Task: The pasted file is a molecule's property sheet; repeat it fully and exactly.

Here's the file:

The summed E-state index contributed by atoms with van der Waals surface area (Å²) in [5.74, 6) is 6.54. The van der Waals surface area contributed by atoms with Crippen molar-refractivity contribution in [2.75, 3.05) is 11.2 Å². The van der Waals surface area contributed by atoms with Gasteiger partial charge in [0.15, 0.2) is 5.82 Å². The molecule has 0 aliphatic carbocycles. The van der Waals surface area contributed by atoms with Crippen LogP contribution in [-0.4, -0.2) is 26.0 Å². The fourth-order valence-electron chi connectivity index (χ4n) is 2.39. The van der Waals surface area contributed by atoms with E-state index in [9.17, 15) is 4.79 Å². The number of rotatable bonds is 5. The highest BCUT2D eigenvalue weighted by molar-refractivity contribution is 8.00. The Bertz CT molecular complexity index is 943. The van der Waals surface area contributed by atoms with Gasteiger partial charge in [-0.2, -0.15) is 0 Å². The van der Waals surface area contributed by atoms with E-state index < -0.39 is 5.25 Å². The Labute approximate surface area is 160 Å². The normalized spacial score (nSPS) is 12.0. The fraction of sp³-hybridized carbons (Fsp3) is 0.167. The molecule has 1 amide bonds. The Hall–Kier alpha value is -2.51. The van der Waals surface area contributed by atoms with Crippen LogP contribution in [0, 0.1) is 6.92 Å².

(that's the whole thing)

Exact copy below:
The summed E-state index contributed by atoms with van der Waals surface area (Å²) in [5.74, 6) is 6.54. The van der Waals surface area contributed by atoms with Crippen molar-refractivity contribution in [2.75, 3.05) is 11.2 Å². The van der Waals surface area contributed by atoms with Gasteiger partial charge in [0.15, 0.2) is 5.82 Å². The molecule has 0 aliphatic carbocycles. The van der Waals surface area contributed by atoms with Crippen LogP contribution in [-0.4, -0.2) is 26.0 Å². The fourth-order valence-electron chi connectivity index (χ4n) is 2.39. The van der Waals surface area contributed by atoms with E-state index in [9.17, 15) is 4.79 Å². The number of rotatable bonds is 5. The highest BCUT2D eigenvalue weighted by molar-refractivity contribution is 8.00. The Bertz CT molecular complexity index is 943. The van der Waals surface area contributed by atoms with Gasteiger partial charge in [-0.2, -0.15) is 0 Å². The van der Waals surface area contributed by atoms with E-state index < -0.39 is 5.25 Å². The Labute approximate surface area is 160 Å². The normalized spacial score (nSPS) is 12.0. The fraction of sp³-hybridized carbons (Fsp3) is 0.167. The molecule has 1 amide bonds. The Hall–Kier alpha value is -2.51. The van der Waals surface area contributed by atoms with Crippen LogP contribution in [0, 0.1) is 6.92 Å².